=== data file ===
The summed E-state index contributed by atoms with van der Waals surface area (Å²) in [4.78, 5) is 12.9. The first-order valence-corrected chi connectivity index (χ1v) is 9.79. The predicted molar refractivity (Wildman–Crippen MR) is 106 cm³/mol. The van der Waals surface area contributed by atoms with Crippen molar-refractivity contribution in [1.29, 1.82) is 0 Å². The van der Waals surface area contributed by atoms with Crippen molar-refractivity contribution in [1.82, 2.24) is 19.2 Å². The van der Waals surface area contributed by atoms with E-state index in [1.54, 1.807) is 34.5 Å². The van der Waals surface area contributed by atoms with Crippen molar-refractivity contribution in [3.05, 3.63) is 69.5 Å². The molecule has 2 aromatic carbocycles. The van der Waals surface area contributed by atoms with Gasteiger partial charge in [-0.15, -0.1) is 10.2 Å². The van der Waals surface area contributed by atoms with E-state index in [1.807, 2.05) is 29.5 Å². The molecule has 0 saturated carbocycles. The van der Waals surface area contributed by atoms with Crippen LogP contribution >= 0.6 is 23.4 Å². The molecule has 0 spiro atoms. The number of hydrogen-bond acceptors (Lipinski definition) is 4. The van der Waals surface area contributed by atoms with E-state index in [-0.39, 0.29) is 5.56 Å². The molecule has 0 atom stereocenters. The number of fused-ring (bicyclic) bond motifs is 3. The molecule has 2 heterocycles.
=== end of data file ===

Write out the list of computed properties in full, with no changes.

The summed E-state index contributed by atoms with van der Waals surface area (Å²) in [4.78, 5) is 12.9. The first-order valence-corrected chi connectivity index (χ1v) is 9.79. The predicted molar refractivity (Wildman–Crippen MR) is 106 cm³/mol. The van der Waals surface area contributed by atoms with Crippen molar-refractivity contribution in [1.29, 1.82) is 0 Å². The van der Waals surface area contributed by atoms with Crippen molar-refractivity contribution in [1.82, 2.24) is 19.2 Å². The van der Waals surface area contributed by atoms with E-state index in [1.54, 1.807) is 34.5 Å². The van der Waals surface area contributed by atoms with Crippen molar-refractivity contribution in [3.05, 3.63) is 69.5 Å². The molecule has 2 aromatic carbocycles. The van der Waals surface area contributed by atoms with Gasteiger partial charge in [-0.15, -0.1) is 10.2 Å². The van der Waals surface area contributed by atoms with E-state index in [1.807, 2.05) is 29.5 Å². The molecule has 0 saturated carbocycles. The van der Waals surface area contributed by atoms with Crippen LogP contribution >= 0.6 is 23.4 Å². The molecule has 0 spiro atoms. The number of hydrogen-bond acceptors (Lipinski definition) is 4. The van der Waals surface area contributed by atoms with E-state index in [-0.39, 0.29) is 5.56 Å². The molecule has 0 atom stereocenters. The number of fused-ring (bicyclic) bond motifs is 3. The molecule has 2 heterocycles.